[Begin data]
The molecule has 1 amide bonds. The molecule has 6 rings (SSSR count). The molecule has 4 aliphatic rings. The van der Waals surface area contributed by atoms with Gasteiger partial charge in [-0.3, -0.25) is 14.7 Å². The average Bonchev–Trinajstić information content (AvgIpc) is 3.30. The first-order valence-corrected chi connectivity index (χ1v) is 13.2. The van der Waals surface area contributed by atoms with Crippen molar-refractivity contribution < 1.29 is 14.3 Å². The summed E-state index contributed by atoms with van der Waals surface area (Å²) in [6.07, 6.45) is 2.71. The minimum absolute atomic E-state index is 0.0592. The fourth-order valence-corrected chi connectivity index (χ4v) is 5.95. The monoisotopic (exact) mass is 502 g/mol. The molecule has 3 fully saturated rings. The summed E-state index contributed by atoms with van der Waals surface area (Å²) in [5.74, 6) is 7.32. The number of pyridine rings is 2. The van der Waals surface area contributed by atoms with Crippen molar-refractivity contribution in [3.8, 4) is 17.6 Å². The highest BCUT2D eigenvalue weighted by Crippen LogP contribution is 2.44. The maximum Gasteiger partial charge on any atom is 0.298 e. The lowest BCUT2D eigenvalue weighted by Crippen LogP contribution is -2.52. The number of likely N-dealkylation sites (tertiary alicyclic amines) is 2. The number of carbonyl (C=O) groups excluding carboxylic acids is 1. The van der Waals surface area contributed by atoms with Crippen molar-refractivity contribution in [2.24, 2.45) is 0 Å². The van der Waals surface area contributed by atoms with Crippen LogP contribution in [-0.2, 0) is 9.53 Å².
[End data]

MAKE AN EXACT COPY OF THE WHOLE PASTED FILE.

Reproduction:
The molecule has 1 amide bonds. The molecule has 6 rings (SSSR count). The molecule has 4 aliphatic rings. The van der Waals surface area contributed by atoms with Gasteiger partial charge in [-0.3, -0.25) is 14.7 Å². The average Bonchev–Trinajstić information content (AvgIpc) is 3.30. The first-order valence-corrected chi connectivity index (χ1v) is 13.2. The van der Waals surface area contributed by atoms with Crippen molar-refractivity contribution < 1.29 is 14.3 Å². The summed E-state index contributed by atoms with van der Waals surface area (Å²) in [6.07, 6.45) is 2.71. The minimum absolute atomic E-state index is 0.0592. The fourth-order valence-corrected chi connectivity index (χ4v) is 5.95. The monoisotopic (exact) mass is 502 g/mol. The molecule has 3 fully saturated rings. The summed E-state index contributed by atoms with van der Waals surface area (Å²) in [5.74, 6) is 7.32. The number of pyridine rings is 2. The van der Waals surface area contributed by atoms with Crippen molar-refractivity contribution in [3.8, 4) is 17.6 Å². The highest BCUT2D eigenvalue weighted by Crippen LogP contribution is 2.44. The maximum Gasteiger partial charge on any atom is 0.298 e. The lowest BCUT2D eigenvalue weighted by Crippen LogP contribution is -2.52. The number of likely N-dealkylation sites (tertiary alicyclic amines) is 2. The number of carbonyl (C=O) groups excluding carboxylic acids is 1. The van der Waals surface area contributed by atoms with Crippen molar-refractivity contribution in [2.24, 2.45) is 0 Å². The van der Waals surface area contributed by atoms with Crippen LogP contribution in [-0.2, 0) is 9.53 Å².